Shanahan, D.F., Miller, C., Possingham, H.P. & Fuller, R.A. 2011. The influence of patch area and connectivity on avian communities in urban revegetation. Biological Conservation, 144, 722–729.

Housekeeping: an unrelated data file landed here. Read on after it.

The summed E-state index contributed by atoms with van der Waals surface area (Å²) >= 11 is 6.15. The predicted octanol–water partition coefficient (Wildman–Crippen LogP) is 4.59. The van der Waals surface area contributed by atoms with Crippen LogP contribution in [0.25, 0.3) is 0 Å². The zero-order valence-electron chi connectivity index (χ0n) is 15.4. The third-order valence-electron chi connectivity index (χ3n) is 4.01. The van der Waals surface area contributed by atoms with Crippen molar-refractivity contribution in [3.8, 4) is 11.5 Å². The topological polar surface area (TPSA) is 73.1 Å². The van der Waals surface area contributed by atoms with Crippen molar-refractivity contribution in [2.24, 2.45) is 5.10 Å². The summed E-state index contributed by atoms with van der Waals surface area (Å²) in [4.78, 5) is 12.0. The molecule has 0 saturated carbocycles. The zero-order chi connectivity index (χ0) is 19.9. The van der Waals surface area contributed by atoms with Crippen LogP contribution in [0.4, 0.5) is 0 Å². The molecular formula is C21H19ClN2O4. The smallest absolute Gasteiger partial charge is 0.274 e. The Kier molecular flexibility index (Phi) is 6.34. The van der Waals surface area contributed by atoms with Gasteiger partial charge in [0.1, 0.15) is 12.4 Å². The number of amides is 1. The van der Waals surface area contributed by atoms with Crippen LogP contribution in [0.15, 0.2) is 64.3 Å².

Landscape restoration through revegetation is being increasingly used in the conservation management of degraded landscapes. To effectively plan restoration programs information is required on how the landscape context of revegetation influences biodiversity gains. Here, we investigate the relative influence of patch area and connectivity on bird species richness and abundance within urban revegetation patches in Brisbane, Australia. We carried out bird surveys at 20 revegetation sites, and used hierarchical partitioning and model selection to test the relative importance of patch area (the area of revegetation including all directly connected remnant vegetation) and landscape connectivity (the vegetated area connected by less than 10 m, 20 m, 30 m, 40 m and 50 m cleared gaps). We controlled for a number of possible confounding variables within the hierarchical partitioning procedure. Both the hierarchical partitioning and model selection procedures indicated that connectivity had an important influence on bird species richness. Patch area in combination with connectivity were important influencing factors on overall bird abundance. We also carried out the hierarchical partitioning procedure for bird abundance data within a range of feeding guilds, yielding results specific to species groups. Overall our data suggest that greater connectivity enhances the habitat area that colonists can arrive from (resulting in greater species richness), whereas increased patch area allows for increased abundance by expanding the habitat available to species already present in a patch. A combined approach where connectivity and overall habitat area is enhanced across the landscape is likely to be necessary to meet long-term conservation objectives.